The French Society was divided into three estates– First Estate: Clergy Second Estate: Nobility Third Estate: Big businessmen, merchants, courtofficials, lawyers, peasants, landless labourers andservants. The first two estates enjoyed certain privileges by birthwhich also excluded them from paying any taxes to the Frenchgovernment. The members of the third estate had to pay taxes to the Statethat included a direct tax and a number of indirect taxes leviedon the articles of daily consumption. Peasants served in the fields and houses of the privilegedclasses and they also built the roads and served in the army. The Church collected taxes known as tithes from thepeasants. The price of the food grains increased with an increase in thedemand for the same. Fixed-waged workers could not afford the expensive foodgrains. Hence, the gap between the poor and the rich widened. by arkya bagchi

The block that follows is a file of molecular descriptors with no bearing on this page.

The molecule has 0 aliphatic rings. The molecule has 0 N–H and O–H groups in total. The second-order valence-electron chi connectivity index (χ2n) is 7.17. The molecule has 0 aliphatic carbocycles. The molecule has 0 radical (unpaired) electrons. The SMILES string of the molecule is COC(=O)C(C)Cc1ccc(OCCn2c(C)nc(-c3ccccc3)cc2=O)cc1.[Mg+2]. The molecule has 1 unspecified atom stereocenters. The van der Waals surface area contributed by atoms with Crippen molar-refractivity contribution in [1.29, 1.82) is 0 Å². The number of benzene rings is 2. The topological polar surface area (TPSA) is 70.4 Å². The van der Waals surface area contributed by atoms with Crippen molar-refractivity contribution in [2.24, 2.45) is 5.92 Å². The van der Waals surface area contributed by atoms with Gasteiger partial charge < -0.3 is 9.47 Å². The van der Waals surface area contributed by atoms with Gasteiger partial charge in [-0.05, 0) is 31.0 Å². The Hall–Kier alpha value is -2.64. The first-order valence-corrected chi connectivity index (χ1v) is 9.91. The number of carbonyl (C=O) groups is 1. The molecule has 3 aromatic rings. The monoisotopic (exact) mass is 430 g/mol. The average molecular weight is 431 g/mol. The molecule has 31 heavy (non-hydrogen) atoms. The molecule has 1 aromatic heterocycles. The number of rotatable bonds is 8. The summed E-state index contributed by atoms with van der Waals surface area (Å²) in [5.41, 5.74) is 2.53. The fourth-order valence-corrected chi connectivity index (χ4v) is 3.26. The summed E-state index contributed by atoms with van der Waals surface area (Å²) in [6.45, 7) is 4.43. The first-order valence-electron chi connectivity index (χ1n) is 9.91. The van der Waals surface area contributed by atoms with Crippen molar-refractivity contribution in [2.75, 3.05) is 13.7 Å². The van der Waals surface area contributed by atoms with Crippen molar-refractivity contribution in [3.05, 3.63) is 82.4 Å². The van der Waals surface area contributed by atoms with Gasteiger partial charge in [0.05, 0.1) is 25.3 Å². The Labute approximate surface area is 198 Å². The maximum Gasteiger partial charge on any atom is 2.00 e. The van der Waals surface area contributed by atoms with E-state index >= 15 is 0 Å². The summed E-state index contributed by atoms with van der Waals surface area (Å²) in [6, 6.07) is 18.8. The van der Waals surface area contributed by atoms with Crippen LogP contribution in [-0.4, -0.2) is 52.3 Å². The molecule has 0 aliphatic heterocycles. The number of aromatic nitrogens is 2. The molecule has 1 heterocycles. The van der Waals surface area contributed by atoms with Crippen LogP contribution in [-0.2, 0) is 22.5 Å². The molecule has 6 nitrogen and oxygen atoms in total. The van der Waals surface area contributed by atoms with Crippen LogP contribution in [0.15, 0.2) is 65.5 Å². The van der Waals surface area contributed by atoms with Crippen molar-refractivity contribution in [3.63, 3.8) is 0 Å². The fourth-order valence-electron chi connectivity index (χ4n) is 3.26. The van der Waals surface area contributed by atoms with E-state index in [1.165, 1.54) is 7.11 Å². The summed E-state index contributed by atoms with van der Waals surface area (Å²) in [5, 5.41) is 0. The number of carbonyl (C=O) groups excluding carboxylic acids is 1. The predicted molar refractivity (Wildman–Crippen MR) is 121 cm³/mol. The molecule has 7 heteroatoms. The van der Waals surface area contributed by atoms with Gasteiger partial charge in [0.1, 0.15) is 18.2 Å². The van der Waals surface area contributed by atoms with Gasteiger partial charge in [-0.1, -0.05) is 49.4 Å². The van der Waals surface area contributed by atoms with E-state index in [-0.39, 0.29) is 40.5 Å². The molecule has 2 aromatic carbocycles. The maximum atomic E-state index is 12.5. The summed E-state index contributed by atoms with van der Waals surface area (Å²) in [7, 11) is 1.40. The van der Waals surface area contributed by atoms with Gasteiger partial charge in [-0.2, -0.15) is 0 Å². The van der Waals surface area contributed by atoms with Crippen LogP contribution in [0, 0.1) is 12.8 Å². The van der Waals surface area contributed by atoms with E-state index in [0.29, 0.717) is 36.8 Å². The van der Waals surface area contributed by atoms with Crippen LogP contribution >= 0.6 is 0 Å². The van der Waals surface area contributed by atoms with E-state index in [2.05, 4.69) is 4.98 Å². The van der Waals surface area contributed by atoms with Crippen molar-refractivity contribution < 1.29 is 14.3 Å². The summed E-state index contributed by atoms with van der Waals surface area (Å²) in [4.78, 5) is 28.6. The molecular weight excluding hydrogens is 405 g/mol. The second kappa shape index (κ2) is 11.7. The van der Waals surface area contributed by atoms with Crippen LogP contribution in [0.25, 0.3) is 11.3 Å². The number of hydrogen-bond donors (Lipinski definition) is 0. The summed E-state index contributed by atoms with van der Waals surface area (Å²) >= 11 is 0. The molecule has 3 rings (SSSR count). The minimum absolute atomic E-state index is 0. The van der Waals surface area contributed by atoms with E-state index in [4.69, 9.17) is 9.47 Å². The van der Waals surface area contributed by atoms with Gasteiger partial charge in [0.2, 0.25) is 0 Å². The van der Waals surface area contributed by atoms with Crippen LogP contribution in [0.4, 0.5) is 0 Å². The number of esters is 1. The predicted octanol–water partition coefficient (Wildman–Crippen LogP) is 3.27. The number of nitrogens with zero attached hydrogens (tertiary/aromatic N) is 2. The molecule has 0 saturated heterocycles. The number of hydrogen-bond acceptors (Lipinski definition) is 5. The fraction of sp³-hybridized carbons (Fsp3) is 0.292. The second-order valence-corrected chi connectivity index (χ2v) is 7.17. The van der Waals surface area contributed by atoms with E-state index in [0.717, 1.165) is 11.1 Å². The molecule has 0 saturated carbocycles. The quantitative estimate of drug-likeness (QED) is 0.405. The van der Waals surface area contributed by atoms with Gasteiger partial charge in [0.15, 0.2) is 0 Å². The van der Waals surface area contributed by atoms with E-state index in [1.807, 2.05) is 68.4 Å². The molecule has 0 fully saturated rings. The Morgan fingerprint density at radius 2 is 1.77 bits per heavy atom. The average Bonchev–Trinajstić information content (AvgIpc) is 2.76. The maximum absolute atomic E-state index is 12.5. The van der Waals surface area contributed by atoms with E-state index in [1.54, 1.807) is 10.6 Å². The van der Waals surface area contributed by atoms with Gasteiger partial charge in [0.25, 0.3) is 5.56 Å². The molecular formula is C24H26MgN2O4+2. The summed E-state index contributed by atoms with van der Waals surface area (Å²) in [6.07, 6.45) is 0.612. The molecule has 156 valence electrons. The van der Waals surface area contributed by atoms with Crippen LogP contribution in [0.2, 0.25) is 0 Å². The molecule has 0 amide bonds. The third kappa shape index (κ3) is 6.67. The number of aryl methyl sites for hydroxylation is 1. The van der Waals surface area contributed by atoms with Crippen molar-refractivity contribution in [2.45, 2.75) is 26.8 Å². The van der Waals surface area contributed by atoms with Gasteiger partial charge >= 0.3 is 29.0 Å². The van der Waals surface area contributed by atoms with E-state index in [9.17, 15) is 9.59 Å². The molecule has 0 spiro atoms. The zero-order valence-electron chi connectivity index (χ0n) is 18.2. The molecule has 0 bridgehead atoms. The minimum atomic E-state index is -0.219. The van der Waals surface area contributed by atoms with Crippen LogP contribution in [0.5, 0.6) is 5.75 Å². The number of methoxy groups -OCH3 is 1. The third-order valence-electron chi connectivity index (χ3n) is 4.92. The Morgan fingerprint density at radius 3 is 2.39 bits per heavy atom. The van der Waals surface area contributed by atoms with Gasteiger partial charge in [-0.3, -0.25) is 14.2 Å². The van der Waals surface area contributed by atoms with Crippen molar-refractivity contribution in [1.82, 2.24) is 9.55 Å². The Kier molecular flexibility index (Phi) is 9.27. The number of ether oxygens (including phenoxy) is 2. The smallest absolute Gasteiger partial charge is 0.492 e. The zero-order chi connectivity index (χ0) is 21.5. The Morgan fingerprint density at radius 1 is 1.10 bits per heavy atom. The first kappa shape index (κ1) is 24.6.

18th century: France witnessed the emergence of socialgroups and middle class, who earned through anexpanding overseas trade and from the manufacture ofgoods such as woolen and silk textiles. Philosophers such as John Locke and Jean JacquesRousseau envisaged a society based on freedom andequal laws and opportunities for all. Locke refuted thedoctrine of the divine and absolute rights of the monarch. Rousseau proposed a form of government based on asocial contract between people and their representatives. Montesquieu proposed a division of power within thegovernment between the legislature, the executive andthe judiciary. By arkya bagchi
The Estates General was a political body which hadthe representatives of all three estates. 5th May, 1789: Louis XVI called an assembly of theEstates General for passing proposals for new taxes. The first and the second estates sent 300representatives each and the third estate had 600members. The members of the third estate demanded that thevoting must be conducted by the assembly as a whole,where each member would have one vote. 20th June, 1789: The third estate declared them as theNational Assembly and swore to draft a constitutionfor France that would limit the powers of the monarch. Mirabeau and Abbe Sieyes led the third estate. by arkya bagchi